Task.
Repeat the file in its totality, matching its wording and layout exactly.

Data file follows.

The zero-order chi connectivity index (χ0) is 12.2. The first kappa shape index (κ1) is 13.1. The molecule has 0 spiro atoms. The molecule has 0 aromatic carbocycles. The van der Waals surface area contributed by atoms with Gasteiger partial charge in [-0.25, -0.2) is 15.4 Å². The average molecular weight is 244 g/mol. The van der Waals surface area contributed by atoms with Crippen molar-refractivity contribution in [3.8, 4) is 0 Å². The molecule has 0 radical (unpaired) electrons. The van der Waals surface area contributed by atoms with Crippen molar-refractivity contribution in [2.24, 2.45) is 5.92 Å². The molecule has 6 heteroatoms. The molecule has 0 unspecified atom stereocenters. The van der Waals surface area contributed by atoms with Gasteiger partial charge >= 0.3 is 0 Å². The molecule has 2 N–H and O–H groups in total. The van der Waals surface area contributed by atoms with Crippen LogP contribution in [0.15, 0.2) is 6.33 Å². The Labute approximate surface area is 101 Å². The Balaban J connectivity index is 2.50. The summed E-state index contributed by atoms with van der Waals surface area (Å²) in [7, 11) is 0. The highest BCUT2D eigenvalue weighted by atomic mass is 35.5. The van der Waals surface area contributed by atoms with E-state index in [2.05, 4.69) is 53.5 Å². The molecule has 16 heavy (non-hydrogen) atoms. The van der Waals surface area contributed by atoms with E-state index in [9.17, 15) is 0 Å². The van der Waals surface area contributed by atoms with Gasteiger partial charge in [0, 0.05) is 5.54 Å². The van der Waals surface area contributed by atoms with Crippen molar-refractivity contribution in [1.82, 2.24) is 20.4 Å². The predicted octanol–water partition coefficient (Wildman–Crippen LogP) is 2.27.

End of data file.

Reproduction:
The zero-order chi connectivity index (χ0) is 12.2. The first kappa shape index (κ1) is 13.1. The molecule has 0 spiro atoms. The molecule has 0 aromatic carbocycles. The van der Waals surface area contributed by atoms with Gasteiger partial charge in [-0.25, -0.2) is 15.4 Å². The average molecular weight is 244 g/mol. The van der Waals surface area contributed by atoms with Crippen molar-refractivity contribution in [3.8, 4) is 0 Å². The molecule has 0 radical (unpaired) electrons. The van der Waals surface area contributed by atoms with Crippen molar-refractivity contribution in [2.24, 2.45) is 5.92 Å². The molecule has 6 heteroatoms. The molecule has 0 unspecified atom stereocenters. The van der Waals surface area contributed by atoms with Gasteiger partial charge >= 0.3 is 0 Å². The molecule has 2 N–H and O–H groups in total. The van der Waals surface area contributed by atoms with Crippen LogP contribution in [0.15, 0.2) is 6.33 Å². The Labute approximate surface area is 101 Å². The Balaban J connectivity index is 2.50. The summed E-state index contributed by atoms with van der Waals surface area (Å²) in [7, 11) is 0. The highest BCUT2D eigenvalue weighted by atomic mass is 35.5. The van der Waals surface area contributed by atoms with E-state index in [2.05, 4.69) is 53.5 Å². The molecule has 16 heavy (non-hydrogen) atoms. The van der Waals surface area contributed by atoms with E-state index in [9.17, 15) is 0 Å². The van der Waals surface area contributed by atoms with Gasteiger partial charge in [0, 0.05) is 5.54 Å². The van der Waals surface area contributed by atoms with Crippen molar-refractivity contribution in [1.82, 2.24) is 20.4 Å². The predicted octanol–water partition coefficient (Wildman–Crippen LogP) is 2.27.